National Kidney and Urologic Diseases
Information Clearinghouse (NKUDIC)

A service of the National Institute of Diabetes and Digestive and Kidney Diseases (NIDDK), National Institutes of Health (NIH)

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Vascular Access for Hemodialysis

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If you are starting hemodialysis treatments in the next several months, you need to work with your health care team to learn how the treatments work and how to get the most from them. One important step before starting regular hemodialysis sessions is preparing a vascular access, which is the site on your body where blood is removed and returned during dialysis. To maximize the amount of blood cleansed during hemodialysis treatments, the vascular access should allow continuous high volumes of blood flow.

A vascular access should be prepared weeks or months before you start dialysis. The early preparation of the vascular access will allow easier and more efficient removal and replacement of your blood with fewer complications.

The three basic kinds of vascular access for hemodialysis are an arteriovenous (AV) fistula, an AV graft, and a venous catheter. A fistula is an opening or connection between any two parts of the body that are usually separate—for example, a hole in the tissue that normally separates the bladder from the bowel. While most kinds of fistula are a problem, an AV fistula is useful because it causes the vein to grow larger and stronger for easy access to the blood system. The AV fistula is considered the best long-term vascular access for hemodialysis because it provides adequate blood flow, lasts a long time, and has a lower complication rate than other types of access. If an AV fistula cannot be created, an AV graft or venous catheter may be needed.


What is an arteriovenous fistula?

An AV fistula requires advance planning because a fistula takes a while after surgery to develop—in rare cases, as long as 24 months. But a properly formed fistula is less likely than other kinds of vascular access to form clots or become infected. Also, properly formed fistulas tend to last many years—longer than any other kind of vascular access.

A surgeon creates an AV fistula by connecting an artery directly to a vein, frequently in the forearm. Connecting the artery to the vein causes more blood to flow into the vein. As a result, the vein grows larger and stronger, making repeated needle insertions for hemodialysis treatments easier. For the surgery, you’ll be given a local anesthetic. In most cases, the procedure can be performed on an outpatient basis.

Drawing of the underside of a forearm with an arteriovenous fistula. Arrows show the direction of blood flow. Two needles are inserted into the fistula. Labels explain that one needle carries blood to the dialysis machine and the other needle returns blood from the dialysis machine.
Forearm arteriovenous fistula


What is an arteriovenous graft?

If you have small veins that won’t develop properly into a fistula, you can get a vascular access that connects an artery to a vein using a synthetic tube, or graft, implanted under the skin in your arm. The graft becomes an artificial vein that can be used repeatedly for needle placement and blood access during hemodialysis. A graft doesn’t need to develop as a fistula does, so it can be used sooner after placement, often within 2 or 3 weeks.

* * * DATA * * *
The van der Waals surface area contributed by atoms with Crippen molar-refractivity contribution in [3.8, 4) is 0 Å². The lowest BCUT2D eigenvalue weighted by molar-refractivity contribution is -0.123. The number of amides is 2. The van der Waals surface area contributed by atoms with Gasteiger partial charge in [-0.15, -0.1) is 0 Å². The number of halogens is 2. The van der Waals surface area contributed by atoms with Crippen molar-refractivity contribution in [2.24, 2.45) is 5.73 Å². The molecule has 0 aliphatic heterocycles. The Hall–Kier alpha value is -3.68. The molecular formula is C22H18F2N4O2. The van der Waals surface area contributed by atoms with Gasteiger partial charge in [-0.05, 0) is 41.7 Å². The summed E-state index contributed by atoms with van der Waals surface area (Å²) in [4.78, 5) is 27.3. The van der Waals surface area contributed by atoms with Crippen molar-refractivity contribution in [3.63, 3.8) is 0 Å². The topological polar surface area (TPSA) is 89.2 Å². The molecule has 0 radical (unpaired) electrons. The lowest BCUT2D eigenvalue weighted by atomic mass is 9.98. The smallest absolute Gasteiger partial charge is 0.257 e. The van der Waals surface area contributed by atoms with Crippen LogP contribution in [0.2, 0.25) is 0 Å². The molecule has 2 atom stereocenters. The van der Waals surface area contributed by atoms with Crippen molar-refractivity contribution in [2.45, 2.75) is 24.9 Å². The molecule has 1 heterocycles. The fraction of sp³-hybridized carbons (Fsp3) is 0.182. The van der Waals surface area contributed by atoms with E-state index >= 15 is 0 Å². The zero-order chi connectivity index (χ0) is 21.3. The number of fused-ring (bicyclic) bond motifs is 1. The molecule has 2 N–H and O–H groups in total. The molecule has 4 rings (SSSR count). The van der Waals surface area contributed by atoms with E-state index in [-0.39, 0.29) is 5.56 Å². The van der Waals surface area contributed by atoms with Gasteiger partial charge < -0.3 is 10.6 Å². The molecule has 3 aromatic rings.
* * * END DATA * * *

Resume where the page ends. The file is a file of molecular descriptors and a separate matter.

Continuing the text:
Compared with properly formed fistulas, grafts tend to have more problems with clotting and infection and need replacement sooner. However, a well-cared-for graft can last several years.

Drawing of an arm with an arteriovenous graft at the bend of the arm. Labels point to an artery and a vein. A curved tube, labeled looped graft, connects the artery to the vein. Arrows show the direction of blood flow from the artery to the vein through the looped graft.
One kind of AV graft


What is a venous catheter for temporary access?

If your kidney disease has progressed quickly, you may not have time to get a permanent vascular access before you start hemodialysis treatments. You may need to use a venous catheter as a temporary access.

A catheter is a tube inserted into a vein in your neck, chest, or leg near the groin. It has two chambers to allow a two-way flow of blood. Once a catheter is placed, needle insertion is not necessary.

Catheters are not ideal for permanent access. They can clog, become infected, and cause narrowing of the veins in which they are placed. But if you need to start hemodialysis immediately, a catheter will work for several weeks or months while your permanent access develops.

Drawing of a venous catheter inserted through the skin near the collarbone. The catheter is connected to the large vein from the heart. The other end of the catheter branches into two portals.
Venous catheter for temporary hemodialysis access

For some people, fistula or graft surgery is unsuccessful, and they need to use a long-term catheter access. Catheters that will be needed for more than about 3 weeks are designed to be tunneled under the skin to increase comfort and reduce complications. Even tunneled catheters, however, are prone to infection.


What can I expect during hemodialysis?

Every hemodialysis session using an AV fistula or AV graft requires needle insertion. Most dialysis centers use two needles—one to carry blood to the dialyzer and one to return the cleansed blood to your body. Some specialized needles are designed with two openings for two-way flow of blood, but these needles are less efficient. For some people, using this needle may mean longer treatments.

Some people prefer to insert their own needles, which requires training to learn how to prevent infection and protect the vascular access. You can also learn a “ladder” strategy for needle placement in which you “climb” up the entire length of the fistula, session by session, so you won’t weaken an area with a grouping of needle sticks.

An alternative approach is the “buttonhole” strategy in which you use a limited number of sites but insert the needle precisely into the same hole made by the previous needle stick. Whether you insert your own needles or not, you should know about these techniques so you can understand and ask questions about your treatments.


What are some possible complications of my vascular access?

All three types of vascular access—AV fistula, AV graft, and venous catheter—can have complications that require further treatment or surgery. The most common complications are access infection and low blood flow due to blood clotting in the access.